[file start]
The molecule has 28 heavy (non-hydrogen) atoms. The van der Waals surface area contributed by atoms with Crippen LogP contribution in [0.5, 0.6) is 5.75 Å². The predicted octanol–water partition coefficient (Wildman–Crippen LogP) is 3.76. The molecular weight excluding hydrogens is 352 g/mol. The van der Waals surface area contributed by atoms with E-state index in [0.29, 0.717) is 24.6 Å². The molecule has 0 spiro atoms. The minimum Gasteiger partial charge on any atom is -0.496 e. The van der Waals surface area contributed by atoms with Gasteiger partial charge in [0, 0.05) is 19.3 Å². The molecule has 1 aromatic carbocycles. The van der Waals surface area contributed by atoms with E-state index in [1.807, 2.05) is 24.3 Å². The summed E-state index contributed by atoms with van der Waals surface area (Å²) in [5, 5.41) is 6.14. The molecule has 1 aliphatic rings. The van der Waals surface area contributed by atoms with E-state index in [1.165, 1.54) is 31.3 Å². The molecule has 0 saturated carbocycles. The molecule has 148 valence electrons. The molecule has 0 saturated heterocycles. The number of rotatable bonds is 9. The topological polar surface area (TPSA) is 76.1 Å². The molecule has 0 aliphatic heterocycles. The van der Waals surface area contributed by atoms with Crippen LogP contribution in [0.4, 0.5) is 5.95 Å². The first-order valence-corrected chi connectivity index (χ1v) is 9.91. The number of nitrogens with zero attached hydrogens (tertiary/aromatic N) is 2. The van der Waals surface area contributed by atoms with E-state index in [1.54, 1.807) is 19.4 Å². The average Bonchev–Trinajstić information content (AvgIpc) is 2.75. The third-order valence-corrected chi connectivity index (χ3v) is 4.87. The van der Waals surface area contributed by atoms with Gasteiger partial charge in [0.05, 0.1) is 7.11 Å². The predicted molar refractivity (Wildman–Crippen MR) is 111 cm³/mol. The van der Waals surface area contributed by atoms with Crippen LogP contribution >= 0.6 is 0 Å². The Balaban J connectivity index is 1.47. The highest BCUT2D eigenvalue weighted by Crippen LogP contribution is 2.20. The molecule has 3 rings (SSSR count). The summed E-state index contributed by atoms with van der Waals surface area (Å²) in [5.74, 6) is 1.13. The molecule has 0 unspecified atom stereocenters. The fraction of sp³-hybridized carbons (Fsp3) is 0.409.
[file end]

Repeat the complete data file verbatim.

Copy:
The molecule has 28 heavy (non-hydrogen) atoms. The van der Waals surface area contributed by atoms with Crippen LogP contribution in [0.5, 0.6) is 5.75 Å². The predicted octanol–water partition coefficient (Wildman–Crippen LogP) is 3.76. The molecular weight excluding hydrogens is 352 g/mol. The van der Waals surface area contributed by atoms with E-state index in [0.29, 0.717) is 24.6 Å². The molecule has 0 spiro atoms. The minimum Gasteiger partial charge on any atom is -0.496 e. The van der Waals surface area contributed by atoms with Gasteiger partial charge in [0, 0.05) is 19.3 Å². The molecule has 1 aromatic carbocycles. The van der Waals surface area contributed by atoms with E-state index in [1.807, 2.05) is 24.3 Å². The summed E-state index contributed by atoms with van der Waals surface area (Å²) in [5, 5.41) is 6.14. The molecule has 1 aliphatic rings. The van der Waals surface area contributed by atoms with E-state index in [1.165, 1.54) is 31.3 Å². The molecule has 0 saturated carbocycles. The molecule has 148 valence electrons. The molecule has 0 saturated heterocycles. The number of rotatable bonds is 9. The topological polar surface area (TPSA) is 76.1 Å². The molecule has 0 aliphatic heterocycles. The van der Waals surface area contributed by atoms with Crippen LogP contribution in [0.4, 0.5) is 5.95 Å². The first-order valence-corrected chi connectivity index (χ1v) is 9.91. The number of nitrogens with zero attached hydrogens (tertiary/aromatic N) is 2. The van der Waals surface area contributed by atoms with E-state index in [1.54, 1.807) is 19.4 Å². The average Bonchev–Trinajstić information content (AvgIpc) is 2.75. The third-order valence-corrected chi connectivity index (χ3v) is 4.87. The van der Waals surface area contributed by atoms with Gasteiger partial charge in [0.05, 0.1) is 7.11 Å². The predicted molar refractivity (Wildman–Crippen MR) is 111 cm³/mol. The van der Waals surface area contributed by atoms with Crippen LogP contribution >= 0.6 is 0 Å². The Balaban J connectivity index is 1.47. The highest BCUT2D eigenvalue weighted by Crippen LogP contribution is 2.20. The molecule has 3 rings (SSSR count). The summed E-state index contributed by atoms with van der Waals surface area (Å²) in [5.74, 6) is 1.13. The molecule has 0 unspecified atom stereocenters. The fraction of sp³-hybridized carbons (Fsp3) is 0.409.